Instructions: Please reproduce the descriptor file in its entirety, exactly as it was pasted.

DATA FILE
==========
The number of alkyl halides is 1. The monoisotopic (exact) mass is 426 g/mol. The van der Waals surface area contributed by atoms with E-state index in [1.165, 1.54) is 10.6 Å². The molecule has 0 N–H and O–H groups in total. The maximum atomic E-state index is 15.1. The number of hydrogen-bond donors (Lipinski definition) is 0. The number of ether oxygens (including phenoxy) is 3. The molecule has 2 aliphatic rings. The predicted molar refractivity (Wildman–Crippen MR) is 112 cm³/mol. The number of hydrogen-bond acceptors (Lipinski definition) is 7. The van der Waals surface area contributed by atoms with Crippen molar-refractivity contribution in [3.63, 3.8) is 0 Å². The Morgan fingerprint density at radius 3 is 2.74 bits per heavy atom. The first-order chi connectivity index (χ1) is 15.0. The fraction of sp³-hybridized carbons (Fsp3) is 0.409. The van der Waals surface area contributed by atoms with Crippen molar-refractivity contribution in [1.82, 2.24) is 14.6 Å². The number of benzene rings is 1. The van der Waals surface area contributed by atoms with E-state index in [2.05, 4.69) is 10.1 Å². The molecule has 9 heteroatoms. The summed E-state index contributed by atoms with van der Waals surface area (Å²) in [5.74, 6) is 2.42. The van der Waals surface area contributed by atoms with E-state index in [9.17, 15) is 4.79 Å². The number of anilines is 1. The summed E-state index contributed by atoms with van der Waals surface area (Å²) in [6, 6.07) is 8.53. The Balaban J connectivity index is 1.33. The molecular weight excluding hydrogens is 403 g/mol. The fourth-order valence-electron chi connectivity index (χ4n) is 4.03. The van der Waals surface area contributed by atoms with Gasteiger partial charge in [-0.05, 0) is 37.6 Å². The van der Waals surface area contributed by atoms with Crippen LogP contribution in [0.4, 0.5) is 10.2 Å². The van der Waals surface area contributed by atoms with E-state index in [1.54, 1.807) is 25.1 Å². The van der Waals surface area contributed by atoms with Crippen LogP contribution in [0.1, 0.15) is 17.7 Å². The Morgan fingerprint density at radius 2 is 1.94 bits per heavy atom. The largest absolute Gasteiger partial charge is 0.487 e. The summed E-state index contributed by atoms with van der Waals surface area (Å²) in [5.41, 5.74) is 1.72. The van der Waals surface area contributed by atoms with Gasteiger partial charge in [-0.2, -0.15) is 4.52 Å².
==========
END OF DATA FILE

The number of alkyl halides is 1. The monoisotopic (exact) mass is 426 g/mol. The van der Waals surface area contributed by atoms with E-state index in [1.165, 1.54) is 10.6 Å². The molecule has 0 N–H and O–H groups in total. The maximum atomic E-state index is 15.1. The number of hydrogen-bond donors (Lipinski definition) is 0. The number of ether oxygens (including phenoxy) is 3. The molecule has 2 aliphatic rings. The predicted molar refractivity (Wildman–Crippen MR) is 112 cm³/mol. The number of hydrogen-bond acceptors (Lipinski definition) is 7. The van der Waals surface area contributed by atoms with Crippen molar-refractivity contribution in [3.63, 3.8) is 0 Å². The Morgan fingerprint density at radius 3 is 2.74 bits per heavy atom. The first-order chi connectivity index (χ1) is 15.0. The fraction of sp³-hybridized carbons (Fsp3) is 0.409. The van der Waals surface area contributed by atoms with Crippen molar-refractivity contribution in [1.82, 2.24) is 14.6 Å². The number of benzene rings is 1. The van der Waals surface area contributed by atoms with E-state index in [2.05, 4.69) is 10.1 Å². The molecule has 9 heteroatoms. The summed E-state index contributed by atoms with van der Waals surface area (Å²) in [5.74, 6) is 2.42. The van der Waals surface area contributed by atoms with E-state index in [9.17, 15) is 4.79 Å². The number of anilines is 1. The summed E-state index contributed by atoms with van der Waals surface area (Å²) in [6, 6.07) is 8.53. The Balaban J connectivity index is 1.33. The molecular weight excluding hydrogens is 403 g/mol. The fourth-order valence-electron chi connectivity index (χ4n) is 4.03. The van der Waals surface area contributed by atoms with Gasteiger partial charge in [-0.05, 0) is 37.6 Å². The van der Waals surface area contributed by atoms with Crippen LogP contribution in [0.4, 0.5) is 10.2 Å². The van der Waals surface area contributed by atoms with E-state index in [1.54, 1.807) is 25.1 Å². The van der Waals surface area contributed by atoms with Crippen LogP contribution in [0.1, 0.15) is 17.7 Å². The Morgan fingerprint density at radius 2 is 1.94 bits per heavy atom. The largest absolute Gasteiger partial charge is 0.487 e. The summed E-state index contributed by atoms with van der Waals surface area (Å²) in [5.41, 5.74) is 1.72. The van der Waals surface area contributed by atoms with Gasteiger partial charge in [-0.2, -0.15) is 4.52 Å².